James Dunmore would be the first to admit he’s best known as the boyfriend of Lucy Watson, a cast member of reality TV show Made In Chelsea between 2012 and 2016. Dunmore appeared on the show himself in 2015, but departed along with Lucy the following year. Since then, while Watson has devoted her time to her growing business, including a soon-to-open vegan restaurant in west London, Dunmore has thrown himself into fundraising work for the Cystic Fibrosis Trust. His next charity challenge – a seven-day, 93km walk to the summit of Mount Kilimanjaro, 5,895m above sea level – takes place later this year, and his preparation’s about to get serious.
James, how are you feeling about your toughest charity challenge yet?
I am very excited. I signed up knowing it was a huge challenge, but I didn’t really look at the stats! It’s six to seven hours of walking a day for seven days – and I do not like walking! An hour’s walk feels like a day to me, and I’m going to have to do about 93km in a week. My plan in the months before the challenge is to work on my natural levels of fitness. Then, two months before the climb, that’s when I’ll start doing more specific training, like incline treadmill walking and the cross-trainer. I’ll also take myself off to the Lake District and get some miles in up there.
Altitude sickness is a real concern during challenges like this, and can affect anyone regardless of fitness levels. Is that a worry for you?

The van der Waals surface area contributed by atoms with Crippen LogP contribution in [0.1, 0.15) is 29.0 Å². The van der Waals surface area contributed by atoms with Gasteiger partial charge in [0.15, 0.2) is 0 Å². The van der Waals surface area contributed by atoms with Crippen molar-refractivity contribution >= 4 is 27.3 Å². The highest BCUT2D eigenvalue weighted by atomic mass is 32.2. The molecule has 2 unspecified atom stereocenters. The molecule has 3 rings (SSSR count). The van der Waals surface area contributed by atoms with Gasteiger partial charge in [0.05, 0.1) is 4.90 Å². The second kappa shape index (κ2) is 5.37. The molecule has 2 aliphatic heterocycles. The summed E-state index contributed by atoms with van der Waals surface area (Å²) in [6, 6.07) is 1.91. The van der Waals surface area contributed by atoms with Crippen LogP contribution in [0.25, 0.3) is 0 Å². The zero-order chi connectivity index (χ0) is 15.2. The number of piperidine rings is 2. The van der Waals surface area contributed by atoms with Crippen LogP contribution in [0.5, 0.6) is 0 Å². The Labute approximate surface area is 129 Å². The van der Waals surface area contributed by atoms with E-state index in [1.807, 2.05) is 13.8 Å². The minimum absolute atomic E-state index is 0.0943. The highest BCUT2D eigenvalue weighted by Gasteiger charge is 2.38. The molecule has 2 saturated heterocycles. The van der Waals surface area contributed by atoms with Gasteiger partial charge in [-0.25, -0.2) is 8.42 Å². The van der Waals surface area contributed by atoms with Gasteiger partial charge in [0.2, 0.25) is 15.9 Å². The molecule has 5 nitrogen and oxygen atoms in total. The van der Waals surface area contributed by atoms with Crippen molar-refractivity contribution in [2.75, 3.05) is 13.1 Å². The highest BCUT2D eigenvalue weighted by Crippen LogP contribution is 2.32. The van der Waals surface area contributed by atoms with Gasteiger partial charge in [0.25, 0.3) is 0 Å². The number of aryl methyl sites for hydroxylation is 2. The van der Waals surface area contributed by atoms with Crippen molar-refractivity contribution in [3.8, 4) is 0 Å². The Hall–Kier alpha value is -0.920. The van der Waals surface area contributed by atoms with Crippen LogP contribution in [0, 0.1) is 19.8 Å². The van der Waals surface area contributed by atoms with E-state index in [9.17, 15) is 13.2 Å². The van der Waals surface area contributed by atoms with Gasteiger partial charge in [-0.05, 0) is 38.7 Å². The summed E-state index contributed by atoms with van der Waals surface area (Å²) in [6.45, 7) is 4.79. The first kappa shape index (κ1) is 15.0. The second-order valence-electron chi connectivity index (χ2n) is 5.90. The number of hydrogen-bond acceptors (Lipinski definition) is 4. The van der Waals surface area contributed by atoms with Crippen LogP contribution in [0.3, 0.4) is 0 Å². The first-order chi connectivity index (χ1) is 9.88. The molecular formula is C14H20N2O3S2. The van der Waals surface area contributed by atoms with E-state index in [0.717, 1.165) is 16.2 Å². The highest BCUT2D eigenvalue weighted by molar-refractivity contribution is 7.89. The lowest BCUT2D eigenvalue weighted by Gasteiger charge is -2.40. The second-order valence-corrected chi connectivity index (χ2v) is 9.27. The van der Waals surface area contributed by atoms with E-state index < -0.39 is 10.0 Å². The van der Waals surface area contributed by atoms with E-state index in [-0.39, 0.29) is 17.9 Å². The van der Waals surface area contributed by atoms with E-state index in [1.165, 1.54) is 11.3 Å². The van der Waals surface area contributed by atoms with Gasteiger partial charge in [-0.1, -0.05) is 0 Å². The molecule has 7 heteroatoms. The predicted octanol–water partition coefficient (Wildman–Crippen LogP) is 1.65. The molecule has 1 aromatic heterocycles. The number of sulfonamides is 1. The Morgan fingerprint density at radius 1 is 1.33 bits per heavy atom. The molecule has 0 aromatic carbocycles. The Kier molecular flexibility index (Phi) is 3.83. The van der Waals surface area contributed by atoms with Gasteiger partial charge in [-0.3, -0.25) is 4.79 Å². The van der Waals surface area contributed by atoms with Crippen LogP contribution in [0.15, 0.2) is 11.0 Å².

Yes, it does worry me a little bit because I don’t know yet if or how it will affect me. I will go to the Altitude Centre in London and work with them in some 60-minute sessions. They’ll do some tests to ascertain my sensitivity to altitude, and then we’ll adjust my training accordingly.
What does your training programme encompass right now?
I work out about five times a week and I like the feeling training gives me. I have always trained by myself, but in the past 18 months I’ve been going to the gym with Sam Thompson [one of Dunmore’s former Made in Chelsea co-stars]. Sam had never worked out before and now he’s in the best shape of his life. I keep trying to take all the credit and tell him that I built his body, not him! It’s reaching the point where the apprentice is becoming the master!
What have you got out of helping someone else get into shape?
Training with him gives me more of a buzz and more motivation, because if we’ve arranged to go neither one of us wants to bail out. If I am honest we probably do talk too much when we’re in the gym, but at least we do turn up and it’s better to do something than nothing at all. We do push it, and it is much harder to do that properly by yourself – that used to be my problem. I’d stall quite quickly because I wasn’t training hard enough or I’d do the same things all the time. Everyone has their favourite exercises, and it’s so tempting to favour those. Now I mix up my training a lot more, training with different rep ranges and spending more time on moves I don’t like. The upside of this is that you do notice much bigger improvements when you start working more on your weaknesses.
When you first found out you’d be on Made In Chelsea, did you feel any pressure to look a certain way?
There’s never been any external pressure put on me, no. When I first appeared on the show I was probably the guy in the best shape, so that might have put some pressure on the other guys to up their game! When I was younger I was very sporty and naturally very skinny. I’ve always had good legs, but my upper body wasn’t developed at all. My problem was, and still is, that I find it very hard to put on any weight. I am 27 now, so I expect once I hit 30 and my metabolism starts to slow down my body will change, but at the moment I can pretty much eat what I want and not put on any weight.